by Panos Charitos & Vito Manzari. Published: 19 February 2013

A masterclass for a group of 15 selected Italian high-school students took place from October 15th to 19th. The students attend the 4th year at “Liceo Classico Statale Cagnazzi” in Altamura, a nice and quiet town at 50 km from Bari. The week spent at CERN was part of a three-week long stage, funded by the Ministry of Education, University and Research, with the aim of introducing some selected students to the world of fundamental physics and in particular to nuclear and sub-nuclear research activities. Vito Manzari of INFN Bari, and member of ALICE since the very beginning, was in charge of the organization of the whole stage, which included, in addition to the week at CERN, one week each in two INFN National Laboratories, Laboratori Nazionali Del Gran Sasso (LNGS) and Laboratori Nazionali di Frascati (LNF), respectively. The students were totally unfamiliar with the concepts of fundamental components of matter and their interactions.

“Initially we had many doubts about the work plan of the stage, arising mainly from our almost total ignorance of this subject as the school programme we have been following up to now did not include physics. However, after the first contacts and clarifications by Prof. Manzari, the curiosity and the enthusiasm rapidly grew and exceeded any doubts.”

The activity programme at CERN was conceived as an overview of the life of a high energy physics experiment, from its conception to the publication of results, including construction, data-taking and analysis using ALICE as reference. During the first two weeks of the stage a preliminary series of lectures provided the students with the fundamental concepts in particle physics, particle detectors, accelerators and cosmic rays. The journey through the like of ALICE allowed an insight of probing the microscopic world by means of the giant accelerator and detectors the biggest ever built by men. The students were introduced to the mysteries of the basic building blocks of matter and their interactions, the origin of the universe and the quark-gluon soup and its evolution.

“Since the first lectures we discovered a charming world and we were fascinated by what we learnt step by step, which stimulated our interest. Each day we had the opportunity to attend seminars given by several lecturers and to visit the experimental setups such as those located in the Gran Sasso underground hall. The arguments treated during the courses were so intriguing and exciting that we could not stop discussing them among us and with the organizers of the stage after the scheduled hours and the free time.”

The daily programme was organized in lectures during the morning and hand-on sessions connected to them in the afternoon. The hands-on sessions included the definition of the detector layout and in particular of the innermost tracker using the fast simulation tool adopted for the preliminary performance studies of the ITS upgrade. A taste of the programmable devices and in particular their application to the data acquisition system, of the behaviour in terms of strengths and deformation of ultra-light different carbon fiber structures, and of the effectiveness of removing the heat produced by the detector electronics. They practiced running a small-scale experiment based on a spare module of the SPD to detect cosmic rays and a radiation from a radioactive source. They were organized into a shift crew to take care of the setting up and running of the data acquisition, trigger and detector control systems, as well as the data quality monitoring. They successfully went through a commissioning procedure to guarantee a noiseless running of the detector. And last but not least, the data analysis: by using the event display tool developed by the ALICE outreach group they could perform a counting of the strange particles detected with ALICE in a sample of real p-p and PbPb collisions.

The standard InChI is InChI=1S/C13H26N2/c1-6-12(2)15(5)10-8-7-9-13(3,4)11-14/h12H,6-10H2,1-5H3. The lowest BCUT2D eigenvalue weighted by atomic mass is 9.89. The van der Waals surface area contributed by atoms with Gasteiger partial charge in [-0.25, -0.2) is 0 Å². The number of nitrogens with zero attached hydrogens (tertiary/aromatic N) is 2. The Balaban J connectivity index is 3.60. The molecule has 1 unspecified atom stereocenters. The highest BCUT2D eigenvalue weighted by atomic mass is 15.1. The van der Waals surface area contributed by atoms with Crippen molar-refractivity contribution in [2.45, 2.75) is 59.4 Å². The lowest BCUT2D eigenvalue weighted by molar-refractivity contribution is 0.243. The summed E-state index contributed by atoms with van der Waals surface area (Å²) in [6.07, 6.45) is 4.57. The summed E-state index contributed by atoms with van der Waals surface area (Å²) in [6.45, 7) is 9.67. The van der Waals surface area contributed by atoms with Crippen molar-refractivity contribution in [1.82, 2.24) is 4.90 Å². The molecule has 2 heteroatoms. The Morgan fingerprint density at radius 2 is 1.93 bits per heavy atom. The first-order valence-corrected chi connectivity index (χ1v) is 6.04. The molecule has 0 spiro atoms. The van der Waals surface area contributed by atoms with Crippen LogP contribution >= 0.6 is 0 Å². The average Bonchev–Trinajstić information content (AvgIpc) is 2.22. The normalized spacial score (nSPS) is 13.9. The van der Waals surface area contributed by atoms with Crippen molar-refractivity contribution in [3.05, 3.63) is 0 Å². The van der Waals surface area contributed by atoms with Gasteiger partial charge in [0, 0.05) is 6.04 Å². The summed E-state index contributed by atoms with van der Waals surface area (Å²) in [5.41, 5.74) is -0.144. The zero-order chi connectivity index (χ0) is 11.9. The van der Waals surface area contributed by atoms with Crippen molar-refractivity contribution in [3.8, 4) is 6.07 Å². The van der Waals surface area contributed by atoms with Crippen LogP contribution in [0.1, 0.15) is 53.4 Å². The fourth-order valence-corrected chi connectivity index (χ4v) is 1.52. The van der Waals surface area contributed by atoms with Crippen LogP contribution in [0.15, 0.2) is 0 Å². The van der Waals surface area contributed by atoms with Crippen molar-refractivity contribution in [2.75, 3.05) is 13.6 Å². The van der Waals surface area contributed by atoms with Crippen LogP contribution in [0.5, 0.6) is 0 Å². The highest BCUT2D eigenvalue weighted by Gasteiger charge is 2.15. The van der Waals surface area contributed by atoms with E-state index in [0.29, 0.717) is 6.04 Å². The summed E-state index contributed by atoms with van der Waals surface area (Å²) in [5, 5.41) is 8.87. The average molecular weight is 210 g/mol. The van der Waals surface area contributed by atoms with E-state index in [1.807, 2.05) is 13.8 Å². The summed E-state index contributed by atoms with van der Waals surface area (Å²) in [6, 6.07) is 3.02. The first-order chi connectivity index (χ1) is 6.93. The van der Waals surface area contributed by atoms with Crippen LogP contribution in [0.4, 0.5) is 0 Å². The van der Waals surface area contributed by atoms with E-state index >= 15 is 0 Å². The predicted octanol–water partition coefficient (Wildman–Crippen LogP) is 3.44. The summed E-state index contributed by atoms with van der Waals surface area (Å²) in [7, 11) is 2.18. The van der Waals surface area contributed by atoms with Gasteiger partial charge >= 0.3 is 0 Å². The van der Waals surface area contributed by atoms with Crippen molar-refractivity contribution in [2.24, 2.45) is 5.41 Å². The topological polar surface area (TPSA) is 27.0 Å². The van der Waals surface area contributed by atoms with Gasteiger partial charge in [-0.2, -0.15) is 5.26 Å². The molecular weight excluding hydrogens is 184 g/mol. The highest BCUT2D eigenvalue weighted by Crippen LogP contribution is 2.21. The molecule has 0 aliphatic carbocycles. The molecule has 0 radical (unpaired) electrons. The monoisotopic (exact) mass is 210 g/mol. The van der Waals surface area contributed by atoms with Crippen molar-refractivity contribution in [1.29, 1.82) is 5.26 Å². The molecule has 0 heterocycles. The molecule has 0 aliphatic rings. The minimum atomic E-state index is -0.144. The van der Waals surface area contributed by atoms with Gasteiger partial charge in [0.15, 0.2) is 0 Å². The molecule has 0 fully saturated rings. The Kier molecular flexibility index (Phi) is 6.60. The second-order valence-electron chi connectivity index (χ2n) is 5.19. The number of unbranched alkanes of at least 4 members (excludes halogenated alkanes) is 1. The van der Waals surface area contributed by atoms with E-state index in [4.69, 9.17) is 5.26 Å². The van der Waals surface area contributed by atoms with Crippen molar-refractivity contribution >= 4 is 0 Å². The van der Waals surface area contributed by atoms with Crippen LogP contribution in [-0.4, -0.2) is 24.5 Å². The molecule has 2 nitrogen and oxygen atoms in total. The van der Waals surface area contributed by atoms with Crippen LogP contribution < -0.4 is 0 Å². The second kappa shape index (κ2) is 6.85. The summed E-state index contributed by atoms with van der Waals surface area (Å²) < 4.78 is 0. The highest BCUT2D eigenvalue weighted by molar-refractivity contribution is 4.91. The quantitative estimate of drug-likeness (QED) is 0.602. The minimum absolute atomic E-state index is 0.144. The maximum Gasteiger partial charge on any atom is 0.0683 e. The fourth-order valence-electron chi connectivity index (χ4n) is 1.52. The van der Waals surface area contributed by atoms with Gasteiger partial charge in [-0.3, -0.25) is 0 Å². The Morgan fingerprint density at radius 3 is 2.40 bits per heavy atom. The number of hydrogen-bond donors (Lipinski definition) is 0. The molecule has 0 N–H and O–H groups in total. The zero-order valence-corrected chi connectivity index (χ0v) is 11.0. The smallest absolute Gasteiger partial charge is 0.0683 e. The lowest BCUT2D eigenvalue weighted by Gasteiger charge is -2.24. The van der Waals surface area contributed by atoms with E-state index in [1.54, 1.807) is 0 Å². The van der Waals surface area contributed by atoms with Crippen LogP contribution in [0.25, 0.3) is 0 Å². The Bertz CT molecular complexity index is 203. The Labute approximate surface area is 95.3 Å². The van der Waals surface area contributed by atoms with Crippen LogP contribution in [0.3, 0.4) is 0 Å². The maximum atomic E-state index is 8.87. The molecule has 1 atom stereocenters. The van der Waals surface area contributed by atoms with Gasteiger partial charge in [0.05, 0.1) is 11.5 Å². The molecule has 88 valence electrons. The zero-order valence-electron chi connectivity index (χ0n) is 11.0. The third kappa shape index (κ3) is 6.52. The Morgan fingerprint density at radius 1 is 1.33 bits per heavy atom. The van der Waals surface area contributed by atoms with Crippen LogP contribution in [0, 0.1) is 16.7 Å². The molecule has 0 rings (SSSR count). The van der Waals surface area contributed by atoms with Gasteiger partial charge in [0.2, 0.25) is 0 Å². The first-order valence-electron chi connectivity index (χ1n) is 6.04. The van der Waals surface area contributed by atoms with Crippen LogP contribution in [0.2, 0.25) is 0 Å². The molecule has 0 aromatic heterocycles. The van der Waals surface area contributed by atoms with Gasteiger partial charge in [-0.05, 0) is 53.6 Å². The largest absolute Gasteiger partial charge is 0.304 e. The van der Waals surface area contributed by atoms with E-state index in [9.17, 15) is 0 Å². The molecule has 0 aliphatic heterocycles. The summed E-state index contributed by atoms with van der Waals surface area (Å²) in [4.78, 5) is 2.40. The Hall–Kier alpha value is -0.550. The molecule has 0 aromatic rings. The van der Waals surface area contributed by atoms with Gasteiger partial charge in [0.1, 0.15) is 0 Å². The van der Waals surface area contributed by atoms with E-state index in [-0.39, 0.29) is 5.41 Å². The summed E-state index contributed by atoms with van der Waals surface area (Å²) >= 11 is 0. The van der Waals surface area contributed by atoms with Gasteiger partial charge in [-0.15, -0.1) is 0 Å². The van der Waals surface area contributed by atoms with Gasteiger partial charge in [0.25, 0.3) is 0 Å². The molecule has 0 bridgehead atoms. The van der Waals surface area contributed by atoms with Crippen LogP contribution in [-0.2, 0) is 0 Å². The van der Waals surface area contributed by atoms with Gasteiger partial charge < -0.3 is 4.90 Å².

Similarly to two previous weeks, the masterclass programme was enriched with visits to some selected places such as the LHC magnet test area, the computing center, the AMS control center and the ALICE control room and exhibition center.

“This exciting and unusual experience, which began more than 20 days ago in Bari in a meeting room of the Istituto Nazionale di Fisica Nucleare, developed over three weeks at INFN laboratories of Gran Sasso and Frascati and the last one at CERN, had a great impact on us. We now claim to have some understanding of the basic concepts of the research carried out in the above mentioned laboratories and the role of the experimental and theoretical physicists. We were guided through the scientific method applied to explain simple as well as complex phenomena. This stage has shined a light to an unrivalled world and has played an important role in broadening our horizons in view of the future university path.”